Sell-out crowd rock it for 1,700 young people who are still without a home
More than 1,200 music fans packed the Olympia in Dublin last night for a charity concert to tackle youth homelessness - but that figure was dwarfed by the number of children who spent yet another night languishing in emergency accommodation.
Ireland's homeless crisis is now so severe that 1,700 children and young adults have no home, according to Focus Ireland.
However, last night musicians and rock fans came together to do something concrete to help at the 'Rock Against Homelessness' event.
The sell-out audience were reminded they were there to do more than just enjoy an impressive line-up of Irish talent - more importantly, they were there to raise money for young, homeless people.
Among the acts were The Strypes, HamsandwicH, Le Galaxie, Mundy, The Stunning, Heathers and Camille O'Sullivan, while hosts for the evening were TV presenters Laura Whitmore and Mark Cagney. The event, staged by Independent News and Media, was held to raise money for the Irish Youth Foundation.
Stephen Rae, Group Editor-in-Chief at INM, said homelessness had to be at the forefront of everybody's minds.
"When those less fortunate need support, it is up to each and every one of us to help in any way we can. A lot of people have given up their time to make this event happen for a very worthy cause. Hopefully, the funds raised will help make serious inroads to provide homes for those who most need it in the very near future," Mr Rae said.
Acting Arts Minister Heather Humphreys attended the concert along with her Cabinet colleague, acting Health Minister Leo Varadkar. She said that, while "there has been work done" on the issue of homelessness, she conceded "there is a lot left to do".
"We know it is a big issue at the moment and it is something that we need to address. It is something that we are very conscious of.
"This is the arts of song and dance and music raising money and awareness for an important cause," she added.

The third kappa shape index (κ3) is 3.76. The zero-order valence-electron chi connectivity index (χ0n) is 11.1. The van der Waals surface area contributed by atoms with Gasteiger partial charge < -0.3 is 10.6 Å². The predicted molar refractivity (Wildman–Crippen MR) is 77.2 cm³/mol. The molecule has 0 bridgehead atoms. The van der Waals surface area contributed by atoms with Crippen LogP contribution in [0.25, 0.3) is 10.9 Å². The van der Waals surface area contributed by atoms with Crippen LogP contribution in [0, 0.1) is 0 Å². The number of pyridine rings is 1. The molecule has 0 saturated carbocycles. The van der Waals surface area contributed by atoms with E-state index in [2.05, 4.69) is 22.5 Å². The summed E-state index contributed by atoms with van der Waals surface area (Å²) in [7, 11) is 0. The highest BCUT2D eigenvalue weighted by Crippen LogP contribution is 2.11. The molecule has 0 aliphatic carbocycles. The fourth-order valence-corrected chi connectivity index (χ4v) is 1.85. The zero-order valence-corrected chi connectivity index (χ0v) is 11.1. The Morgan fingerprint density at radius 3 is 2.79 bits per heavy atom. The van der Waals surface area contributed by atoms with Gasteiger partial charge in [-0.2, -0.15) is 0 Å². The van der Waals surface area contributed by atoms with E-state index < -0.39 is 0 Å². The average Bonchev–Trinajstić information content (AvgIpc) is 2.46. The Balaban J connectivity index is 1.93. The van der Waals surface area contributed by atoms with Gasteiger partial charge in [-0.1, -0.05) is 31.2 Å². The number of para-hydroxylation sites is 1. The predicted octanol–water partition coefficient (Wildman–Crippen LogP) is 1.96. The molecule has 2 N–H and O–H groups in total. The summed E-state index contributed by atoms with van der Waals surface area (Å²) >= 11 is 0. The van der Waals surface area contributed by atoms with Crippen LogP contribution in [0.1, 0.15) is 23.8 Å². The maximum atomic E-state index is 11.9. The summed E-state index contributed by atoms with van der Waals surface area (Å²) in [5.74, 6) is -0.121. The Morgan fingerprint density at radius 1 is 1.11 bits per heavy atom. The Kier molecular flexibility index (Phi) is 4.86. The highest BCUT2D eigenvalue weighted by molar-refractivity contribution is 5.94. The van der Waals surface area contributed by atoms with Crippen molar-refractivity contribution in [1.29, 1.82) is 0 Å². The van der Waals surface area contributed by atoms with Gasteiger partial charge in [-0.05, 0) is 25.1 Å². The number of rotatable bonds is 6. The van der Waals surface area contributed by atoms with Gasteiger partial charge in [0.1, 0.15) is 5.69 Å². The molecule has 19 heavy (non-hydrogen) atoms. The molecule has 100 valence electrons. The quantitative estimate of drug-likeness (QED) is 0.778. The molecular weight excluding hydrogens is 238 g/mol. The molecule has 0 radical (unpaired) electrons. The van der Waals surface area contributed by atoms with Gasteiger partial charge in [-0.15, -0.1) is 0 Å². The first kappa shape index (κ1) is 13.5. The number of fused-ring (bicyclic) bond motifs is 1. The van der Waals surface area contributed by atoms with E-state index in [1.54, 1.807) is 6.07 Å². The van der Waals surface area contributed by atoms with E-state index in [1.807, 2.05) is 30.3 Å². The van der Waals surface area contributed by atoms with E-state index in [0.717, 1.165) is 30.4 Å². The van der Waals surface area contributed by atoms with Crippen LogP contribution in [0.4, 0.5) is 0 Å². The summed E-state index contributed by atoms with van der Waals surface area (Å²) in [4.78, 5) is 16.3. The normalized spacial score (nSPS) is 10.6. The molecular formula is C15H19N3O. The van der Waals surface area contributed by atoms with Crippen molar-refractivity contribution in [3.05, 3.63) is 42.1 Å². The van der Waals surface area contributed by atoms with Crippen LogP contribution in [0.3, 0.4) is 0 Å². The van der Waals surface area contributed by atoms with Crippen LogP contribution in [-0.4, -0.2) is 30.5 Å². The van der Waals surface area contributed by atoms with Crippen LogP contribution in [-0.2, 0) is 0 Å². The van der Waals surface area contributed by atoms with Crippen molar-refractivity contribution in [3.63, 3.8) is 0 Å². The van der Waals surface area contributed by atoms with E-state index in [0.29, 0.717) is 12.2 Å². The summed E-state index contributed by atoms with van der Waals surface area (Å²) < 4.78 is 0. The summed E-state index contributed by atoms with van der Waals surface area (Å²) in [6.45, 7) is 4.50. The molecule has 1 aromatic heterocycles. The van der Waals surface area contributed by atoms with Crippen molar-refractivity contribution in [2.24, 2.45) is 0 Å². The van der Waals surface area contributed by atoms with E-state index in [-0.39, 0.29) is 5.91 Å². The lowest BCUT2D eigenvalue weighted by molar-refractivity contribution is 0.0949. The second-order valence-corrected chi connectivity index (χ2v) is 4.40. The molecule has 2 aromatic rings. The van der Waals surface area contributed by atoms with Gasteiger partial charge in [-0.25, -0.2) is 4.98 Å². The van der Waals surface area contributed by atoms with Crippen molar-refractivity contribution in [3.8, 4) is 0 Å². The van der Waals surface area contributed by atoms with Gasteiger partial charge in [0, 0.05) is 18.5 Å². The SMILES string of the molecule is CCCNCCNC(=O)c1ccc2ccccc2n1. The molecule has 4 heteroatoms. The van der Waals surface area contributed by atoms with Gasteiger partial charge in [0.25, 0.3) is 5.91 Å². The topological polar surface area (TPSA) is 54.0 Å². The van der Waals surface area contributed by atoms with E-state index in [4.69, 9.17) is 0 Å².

Le Galaxie kicked off proceedings, followed by singer Róisín O and Heathers and later a guest appearance from Jerry Fish.
The night finished with the High Hopes choir joining singer Camille O'Sullivan on stage for an emotional rendition of Prince's 'Purple Rain' in memory of the musician who passed away suddenly last week.
Before the crowd filed away for the night, host Laura Whitmore called on the audience to ramp up pressure on politicians to tackle homelessness.
Bidding goodnight to the crowd, Cagney told them: "You're very lucky because you've got a safe house to go to - not everybody does."
Speaking to the Irish Independent last night, Cork native O'Sullivan compared the homeless crisis in Ireland with that of New York and London.
"When it involves children and people in vulnerable situations, some people need to leave their homes because of abuse and we are one or two steps away from that ourselves.
"In London and New York, you see it there, but Ireland seems to be in a terrible place," she added.
HamsandwicH singer Niamh Farrell said she was delighted to lend a hand last night.
"It's one of those gigs where you get asked to do it and just say yes. No questions asked.
"We all need to be pitching in and helping in any way we can. It is such a huge issue at the moment and it needs to get spoken about."
The concert was part of the Irish Youth Foundation's 'One For Ireland' campaign, which aims to raise €1m in April to directly improve the lives of children and young people who are homeless and living in emergency accommodation.
All funds raised last night will be distributed to nine organisations including Focus Ireland, Simon, the Peter McVerry Trust and St Vincent de Paul.